Patricia Leigh Brown, The New York Times Published: October 9, 2011
SAN DIEGO — At the Saturday farmer’s market in City Heights, a major portal for refugees, Khadija Musame, a Somali, arranges her freshly picked pumpkin leaves and lablab beans amid a United Nations of produce, including water spinach grown by a Cambodian refugee and amaranth, a grain harvested by Sarah Salie, who fled rebels in Liberia. Eaten with a touch of lemon by Africans, and coveted by Southeast Asians for soups, this crop is always a sell-out.
Among the regular customers at the New Roots farm stand are Congolese women in flowing dresses, Somali Muslims in headscarves, Latino men wearing broad-brimmed hats and Burundian mothers in brightly patterned textiles who walk home balancing boxes of produce on their heads.
New Roots, with 85 growers from 12 countries, is one of more than 50 community farms dedicated to refugee agriculture, an entrepreneurial movement spreading across the country. American agriculture has historically been forged by newcomers, like the Scandinavians who helped settle the Great Plains; today’s growers are more likely to be rural subsistence farmers from Africa and Asia, resettled in and around cities from New York, Burlington, Vt., and Lowell, Mass., to Minneapolis, Phoenix and San Diego.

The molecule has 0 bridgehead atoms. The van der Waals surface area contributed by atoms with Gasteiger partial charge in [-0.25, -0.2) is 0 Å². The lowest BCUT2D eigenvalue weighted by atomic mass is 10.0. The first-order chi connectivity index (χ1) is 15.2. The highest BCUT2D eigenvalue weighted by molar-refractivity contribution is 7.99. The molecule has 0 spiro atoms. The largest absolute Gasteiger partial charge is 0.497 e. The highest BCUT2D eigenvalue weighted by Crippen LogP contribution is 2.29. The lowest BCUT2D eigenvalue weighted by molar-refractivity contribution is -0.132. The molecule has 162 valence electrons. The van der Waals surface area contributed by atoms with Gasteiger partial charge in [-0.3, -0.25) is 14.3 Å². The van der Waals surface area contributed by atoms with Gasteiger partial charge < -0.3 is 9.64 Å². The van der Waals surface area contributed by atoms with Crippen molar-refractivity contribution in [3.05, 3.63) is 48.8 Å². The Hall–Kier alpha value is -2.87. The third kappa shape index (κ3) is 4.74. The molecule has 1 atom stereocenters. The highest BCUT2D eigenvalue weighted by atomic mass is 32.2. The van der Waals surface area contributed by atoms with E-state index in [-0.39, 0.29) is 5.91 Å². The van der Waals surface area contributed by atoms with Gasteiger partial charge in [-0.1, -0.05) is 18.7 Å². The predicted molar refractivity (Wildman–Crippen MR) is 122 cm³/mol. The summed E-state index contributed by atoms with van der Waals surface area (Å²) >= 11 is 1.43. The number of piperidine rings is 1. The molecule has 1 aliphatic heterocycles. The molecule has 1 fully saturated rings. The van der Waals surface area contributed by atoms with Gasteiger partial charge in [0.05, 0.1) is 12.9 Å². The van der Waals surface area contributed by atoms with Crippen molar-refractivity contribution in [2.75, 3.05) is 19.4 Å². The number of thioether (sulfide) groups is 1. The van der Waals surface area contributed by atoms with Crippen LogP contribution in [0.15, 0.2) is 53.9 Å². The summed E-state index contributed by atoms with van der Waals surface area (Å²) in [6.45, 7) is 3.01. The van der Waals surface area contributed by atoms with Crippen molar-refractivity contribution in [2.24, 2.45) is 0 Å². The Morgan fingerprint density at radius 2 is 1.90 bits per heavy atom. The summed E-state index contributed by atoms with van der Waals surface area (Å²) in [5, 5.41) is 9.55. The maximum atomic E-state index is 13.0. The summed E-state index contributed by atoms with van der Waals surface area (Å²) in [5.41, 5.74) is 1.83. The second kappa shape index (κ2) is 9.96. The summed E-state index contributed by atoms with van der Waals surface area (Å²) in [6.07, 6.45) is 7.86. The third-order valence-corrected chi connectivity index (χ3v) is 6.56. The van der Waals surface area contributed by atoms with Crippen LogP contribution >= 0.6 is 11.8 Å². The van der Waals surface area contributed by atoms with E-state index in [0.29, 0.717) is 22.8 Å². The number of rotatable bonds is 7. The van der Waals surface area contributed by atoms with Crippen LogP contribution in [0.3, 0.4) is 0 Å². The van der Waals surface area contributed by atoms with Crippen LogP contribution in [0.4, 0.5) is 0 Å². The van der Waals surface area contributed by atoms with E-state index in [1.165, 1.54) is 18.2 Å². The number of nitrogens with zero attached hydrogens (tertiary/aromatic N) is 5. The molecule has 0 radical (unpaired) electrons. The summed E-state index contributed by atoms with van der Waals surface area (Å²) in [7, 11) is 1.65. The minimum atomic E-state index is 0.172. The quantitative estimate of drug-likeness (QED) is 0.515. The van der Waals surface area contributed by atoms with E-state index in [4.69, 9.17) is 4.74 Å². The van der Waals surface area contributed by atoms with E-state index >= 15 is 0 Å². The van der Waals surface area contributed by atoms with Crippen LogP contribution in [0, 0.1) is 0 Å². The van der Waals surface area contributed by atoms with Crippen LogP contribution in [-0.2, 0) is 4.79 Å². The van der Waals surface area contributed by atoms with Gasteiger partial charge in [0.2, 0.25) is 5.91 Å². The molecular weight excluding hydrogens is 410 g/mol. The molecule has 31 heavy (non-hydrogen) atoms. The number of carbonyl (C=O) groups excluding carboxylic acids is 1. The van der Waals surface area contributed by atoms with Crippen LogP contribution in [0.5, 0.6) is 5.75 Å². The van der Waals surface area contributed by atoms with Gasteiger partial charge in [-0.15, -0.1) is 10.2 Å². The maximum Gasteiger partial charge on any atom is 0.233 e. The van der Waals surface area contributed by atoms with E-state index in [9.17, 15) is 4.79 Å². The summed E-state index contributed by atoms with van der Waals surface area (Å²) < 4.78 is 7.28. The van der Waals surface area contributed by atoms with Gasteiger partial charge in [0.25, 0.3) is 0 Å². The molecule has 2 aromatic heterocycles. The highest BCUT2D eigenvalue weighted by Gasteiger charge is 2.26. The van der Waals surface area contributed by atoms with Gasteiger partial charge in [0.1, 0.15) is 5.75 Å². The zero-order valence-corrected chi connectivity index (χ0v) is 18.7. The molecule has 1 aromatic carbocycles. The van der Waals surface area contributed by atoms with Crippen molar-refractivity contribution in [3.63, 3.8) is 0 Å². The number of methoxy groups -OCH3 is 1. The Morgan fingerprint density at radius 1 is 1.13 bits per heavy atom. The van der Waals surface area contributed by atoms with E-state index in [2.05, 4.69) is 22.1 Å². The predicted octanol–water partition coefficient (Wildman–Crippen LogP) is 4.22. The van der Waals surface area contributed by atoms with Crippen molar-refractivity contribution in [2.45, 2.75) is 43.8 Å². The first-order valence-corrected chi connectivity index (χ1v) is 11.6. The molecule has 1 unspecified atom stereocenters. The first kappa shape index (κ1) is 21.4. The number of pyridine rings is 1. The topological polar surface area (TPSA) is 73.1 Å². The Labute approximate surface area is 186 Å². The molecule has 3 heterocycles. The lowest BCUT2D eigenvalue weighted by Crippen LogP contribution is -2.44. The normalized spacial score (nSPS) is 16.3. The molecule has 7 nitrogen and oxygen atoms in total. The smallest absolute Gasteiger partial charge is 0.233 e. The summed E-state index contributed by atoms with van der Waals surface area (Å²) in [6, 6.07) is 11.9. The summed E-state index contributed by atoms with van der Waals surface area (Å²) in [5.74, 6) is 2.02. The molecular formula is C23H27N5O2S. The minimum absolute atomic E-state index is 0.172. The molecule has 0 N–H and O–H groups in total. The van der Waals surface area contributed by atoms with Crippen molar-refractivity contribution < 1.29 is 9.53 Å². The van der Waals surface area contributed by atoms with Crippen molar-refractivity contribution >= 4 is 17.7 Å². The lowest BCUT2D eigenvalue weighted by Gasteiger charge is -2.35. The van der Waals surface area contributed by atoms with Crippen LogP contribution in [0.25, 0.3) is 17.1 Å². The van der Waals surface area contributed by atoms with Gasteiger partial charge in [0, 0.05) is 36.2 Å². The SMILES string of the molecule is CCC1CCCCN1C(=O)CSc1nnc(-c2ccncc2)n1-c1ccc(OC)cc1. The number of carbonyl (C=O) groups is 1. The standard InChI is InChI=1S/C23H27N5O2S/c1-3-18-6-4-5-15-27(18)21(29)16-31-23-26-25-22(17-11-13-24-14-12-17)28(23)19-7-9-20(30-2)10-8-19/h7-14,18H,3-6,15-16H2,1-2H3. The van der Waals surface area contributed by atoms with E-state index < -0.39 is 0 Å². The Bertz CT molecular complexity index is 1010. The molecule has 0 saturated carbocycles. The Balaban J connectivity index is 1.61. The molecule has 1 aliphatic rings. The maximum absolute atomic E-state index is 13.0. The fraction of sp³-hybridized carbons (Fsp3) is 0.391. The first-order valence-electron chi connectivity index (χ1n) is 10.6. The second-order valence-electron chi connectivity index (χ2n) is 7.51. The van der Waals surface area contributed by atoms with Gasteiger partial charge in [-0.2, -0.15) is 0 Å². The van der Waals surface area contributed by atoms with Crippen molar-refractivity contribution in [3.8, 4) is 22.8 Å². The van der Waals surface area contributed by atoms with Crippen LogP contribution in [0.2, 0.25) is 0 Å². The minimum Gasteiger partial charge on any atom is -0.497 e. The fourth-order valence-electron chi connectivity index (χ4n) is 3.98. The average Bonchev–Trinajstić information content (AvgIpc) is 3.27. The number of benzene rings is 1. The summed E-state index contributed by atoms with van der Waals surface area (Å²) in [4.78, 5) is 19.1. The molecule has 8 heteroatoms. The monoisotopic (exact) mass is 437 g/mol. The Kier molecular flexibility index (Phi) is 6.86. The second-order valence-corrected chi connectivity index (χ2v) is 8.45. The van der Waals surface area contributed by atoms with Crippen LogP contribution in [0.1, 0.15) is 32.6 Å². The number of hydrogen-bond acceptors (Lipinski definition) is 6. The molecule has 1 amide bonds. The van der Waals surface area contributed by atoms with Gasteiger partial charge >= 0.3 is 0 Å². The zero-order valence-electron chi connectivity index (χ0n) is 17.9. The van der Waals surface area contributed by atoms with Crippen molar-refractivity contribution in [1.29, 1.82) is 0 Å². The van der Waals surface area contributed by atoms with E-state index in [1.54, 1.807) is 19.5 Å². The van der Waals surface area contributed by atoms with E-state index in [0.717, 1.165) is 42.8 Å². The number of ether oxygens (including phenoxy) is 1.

With language and cultural hurdles, and the need to gain access to land, financing and marketing, farm ownership for refugees can be very difficult. Programs like New Roots, which provide training in soil, irrigation techniques and climate, “help refugees make the leap from community gardens to independent farms,” said Hugh Joseph, an assistant professor at the Friedman School of Nutrition at Tufts, which advises 28 “incubator” farms representing hundreds of small-scale producers.